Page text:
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High levels of carbon dioxide might be bad for your brain and stuff (https://slatestarcodex.com/2018/08/23/carbon-dioxide-an-open-door-policy/).

Has anyone found a way to scrub indoor CO2 besides buying a ridiculous number of plants?

I've done brief searches for products and come back empty handed except for this algae bioreactor-filter thing, which claims to be "25 plants worth" and not require sunlight (https://algenair.com/). I'm not yet convinced this is viable for e.g. a one-room office

Any tips appreciated!




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Indoor CO2 concentrations and cognitive function: A critical review (2020)

"In a subset of studies that meet objective criteria for strength and consistency, pure CO2 at a concentration common in indoor environments was only found to affect high-level decision-making measured by the Strategic Management Simulation battery in non-specialized populations, while lower ventilation and accumulation of indoor pollutants, including CO2, could reduce the speed of various functions but leave accuracy unaffected."

I haven't been especially impressed by claims that normal indoor CO2 levels are impairing cognitive function to any extent worth worrying about. Crack a window, I guess?

We have no solution better than opening windows, at the cost of losing control of the temperature.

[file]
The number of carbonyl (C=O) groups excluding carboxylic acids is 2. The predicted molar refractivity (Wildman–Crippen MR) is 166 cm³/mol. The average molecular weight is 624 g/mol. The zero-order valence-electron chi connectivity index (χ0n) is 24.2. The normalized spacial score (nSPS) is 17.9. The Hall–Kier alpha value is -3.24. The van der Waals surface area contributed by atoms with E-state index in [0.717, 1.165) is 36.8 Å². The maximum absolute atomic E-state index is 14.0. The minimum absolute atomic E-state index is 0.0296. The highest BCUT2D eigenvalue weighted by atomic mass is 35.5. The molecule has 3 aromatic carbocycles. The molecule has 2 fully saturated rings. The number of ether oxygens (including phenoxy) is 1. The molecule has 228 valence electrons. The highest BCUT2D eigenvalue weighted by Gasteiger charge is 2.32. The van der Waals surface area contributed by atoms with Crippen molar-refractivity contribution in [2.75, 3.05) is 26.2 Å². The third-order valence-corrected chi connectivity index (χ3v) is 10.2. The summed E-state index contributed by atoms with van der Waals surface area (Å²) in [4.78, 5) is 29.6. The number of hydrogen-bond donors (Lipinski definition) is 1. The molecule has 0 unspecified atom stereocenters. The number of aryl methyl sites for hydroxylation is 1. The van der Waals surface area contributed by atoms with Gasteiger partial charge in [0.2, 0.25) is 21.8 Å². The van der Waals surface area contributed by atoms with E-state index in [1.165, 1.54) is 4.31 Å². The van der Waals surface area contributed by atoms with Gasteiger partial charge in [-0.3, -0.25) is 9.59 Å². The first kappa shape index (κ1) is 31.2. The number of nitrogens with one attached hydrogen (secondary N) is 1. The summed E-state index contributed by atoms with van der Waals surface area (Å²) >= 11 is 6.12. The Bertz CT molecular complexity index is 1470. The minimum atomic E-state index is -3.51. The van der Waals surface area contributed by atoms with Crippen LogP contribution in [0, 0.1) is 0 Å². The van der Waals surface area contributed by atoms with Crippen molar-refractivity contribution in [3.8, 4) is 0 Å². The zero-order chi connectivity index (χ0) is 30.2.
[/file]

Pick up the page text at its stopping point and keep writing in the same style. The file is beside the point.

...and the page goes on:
Also the cost of sound, and possibly outside pollution (though that can be addressed with HEPA filters & ozone filters)

I've worked in indoor air quality for three years and I'm not aware of any products that capture CO2 below the industrial scale, unfortunately. If you come across anything, I'd love to know! 

I've tried the indoor plants approach and tested CO2 levels with Kitagawa tubes, and all the data showed was when the HVAC system was running... There are already lots of plants outdoors, and they're lower-maintenance there, so it's worth checking whether your HVAC system could be doing its job better of bringing outdoor plant-enrichened air to you.
- Are the filters clogged? Houses sometimes have a 5" filter hidden in the unit in addition to the return filters.
- Are the coils dirty? 
- Are the vents open? 
- Are the ducts insulated and in good repair? 
- Are the filters the right size and MERV rating for the unit? 
- Could the unit be upfitted with a filter that has more surface area, so that it restricts the airflow less? Going from a 1" filter to  a 2" or 4" filter can increase the airflow. If not, look for a filter with more pleats per inch.

If you've got great ventilation  - or no authority over the ventilation - and you're still experiencing poor indoor air quality, a HEPA air cleaner with carbon can't fix CO2 but it'll get most other contaminants. 

HVAC systems with outdoor air inputs (like DOAS) may be an effective way to reduce the buildup of CO2, VOCs, etc indoors in an automated and temperature-controlled manner.

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